After calculating the viability (that must be around 95%), use the tube of 15 ml with cell suspension in the RPMI (that is used to calculate viability) and transfer 1 x 106 cells for each condition to cell culture flask described allow: (In order to adjust the 1 x 106 cell to each condition of treatment described below, it is needed cell count by hemocytometer).
    1. Treatment with healthy pool serum: Transfer 1 x 106 cells to 25 cm2 cell culture flask with 2.5 ml of RPMI 1640 and with 2.5 ml of healthy pool serum. Incubate for 24 h with 5% CO2 at 37 °C.
    2. Treatment with 25(OH)D and healthy pool serum: Transfer 1 x 106 cells to a 25 cm2 cell culture flask with 2.5 ml of RPMI 1640 and 2.5 ml of healthy pool serum and add 50 ng/ml of 25(OH)D. Incubate for 24 h, 5% CO2 at 37 °C.
    3. Treatment with uremic pool serum: Transfer 1 x 106 cells to a 25 cm2 cell culture flask with 2.5 ml of RPMI 1640 and 2.5 ml of uremic pool serum. Incubate for 24 h, 5% CO2 at 37 °C.
    4. Treatment with 25(OH)D and uremic pool serum: Transfer 1 x 106 cells to a 25 cm2 cell culture flask with 2.5 ml of RPMI 1640 and with 2.5 ml of uremic pool serum and add 50 ng/ml of 25(OH)D. Incubate for 24 h, 5% CO2 at 37 °C.

  5. Detection of TLR4, VDR, CYP27 and CYP24 human monoclonal antibodies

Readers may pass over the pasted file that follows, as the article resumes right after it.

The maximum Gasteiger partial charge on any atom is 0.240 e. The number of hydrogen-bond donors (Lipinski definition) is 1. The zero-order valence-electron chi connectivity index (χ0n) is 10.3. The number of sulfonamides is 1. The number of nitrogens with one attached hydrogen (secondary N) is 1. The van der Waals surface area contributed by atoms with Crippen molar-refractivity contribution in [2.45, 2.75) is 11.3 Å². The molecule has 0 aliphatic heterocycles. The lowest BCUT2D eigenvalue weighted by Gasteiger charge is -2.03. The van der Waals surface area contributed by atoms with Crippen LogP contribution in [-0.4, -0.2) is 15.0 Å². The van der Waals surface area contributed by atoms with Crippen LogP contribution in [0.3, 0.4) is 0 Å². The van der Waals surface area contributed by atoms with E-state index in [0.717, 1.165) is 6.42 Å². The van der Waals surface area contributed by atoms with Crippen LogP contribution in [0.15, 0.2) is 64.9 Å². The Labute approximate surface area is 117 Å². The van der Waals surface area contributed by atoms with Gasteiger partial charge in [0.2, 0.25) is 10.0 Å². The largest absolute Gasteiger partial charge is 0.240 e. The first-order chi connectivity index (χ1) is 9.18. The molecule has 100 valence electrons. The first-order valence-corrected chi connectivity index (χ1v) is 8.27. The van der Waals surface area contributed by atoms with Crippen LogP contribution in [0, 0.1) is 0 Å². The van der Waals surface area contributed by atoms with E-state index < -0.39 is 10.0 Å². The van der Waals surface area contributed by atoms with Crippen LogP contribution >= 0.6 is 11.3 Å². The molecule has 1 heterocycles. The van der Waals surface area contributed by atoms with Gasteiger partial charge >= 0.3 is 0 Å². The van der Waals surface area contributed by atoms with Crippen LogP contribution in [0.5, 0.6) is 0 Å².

1. After incubation for each condition, transfer cells of each condition of treatment with or without 25(OH)D described above, centrifuge 10 min, 500 x g at 4 °C. Discard supernatant and add to pellet 1 ml of PBS.
    2. To each conditions of treatment with or without 25(OH)D and healthy pool serum or uremic pool serum, add 3 x 105/100 µl of PBS in 3 (three) tubes to stain with antibodies, respectively. Add each monoclonal antibody according to Table 1.

      Table 1. Monoclonal antibody protocol


    3. Tube 1: 3 x 105 cells + 100 µl of PBS. Ready to analyze in flow cytometry.
    4. Tube 2: 3 x 105 cells + 100 µl of PBS + 5 µl CD14 + 5 µl TLR4, incubate for 15 min in the dark at room temperature. After, centrifuge 5 min, 500 x g at 4 °C. Remove supernatant and add 1 ml with Fixation/permeabilization buffer for 20 min. After, add 1 µl of VDR antibodies at concentration of 1 μg/ml (Santa Cruz, San Diego, USA) and incubate for 30 min at fridge (2-8 °C). After, washing 3 times with Wash buffer containing saponin–Perm/Wash buffer and incubate with 3 μg/ml of respective secondary antibodies (APC-conjugated anti-human VDR) for 15 min at fridge (2-8 °C) Centrifuge and discard the supernatant. Add 300 µl of 1% azide PBS solution. Ready to analyze in flow cytometry.
    5. Tube 3: 3 x 105 cells + 100 µl of PBS, add 1 ml with Fixation/permeabilization buffer for 20 min. After, add 1 µl of CYP27B1 + 1 µl CYP24 antibodies at concentration of 1 μg/ml (Santa Cruz, San Diego, USA) and incubate for 30 min at fridge (2-8 °C). After, washing 3 times with Wash buffer containing saponin–Perm/Wash buffer and incubate with 3 μg/ml of respective secondary antibodies (Alexa-Fluor 647-conjugated anti-human CYP27B1 and Alexa-Fluor 488-conjugated anti-human CYP24)) for 15 min at fridge (2-8 °C). Centrifuge and discard the supernatant. Add 300 µl of 1% azide PBS solution. Ready to analyze in flow cytometry.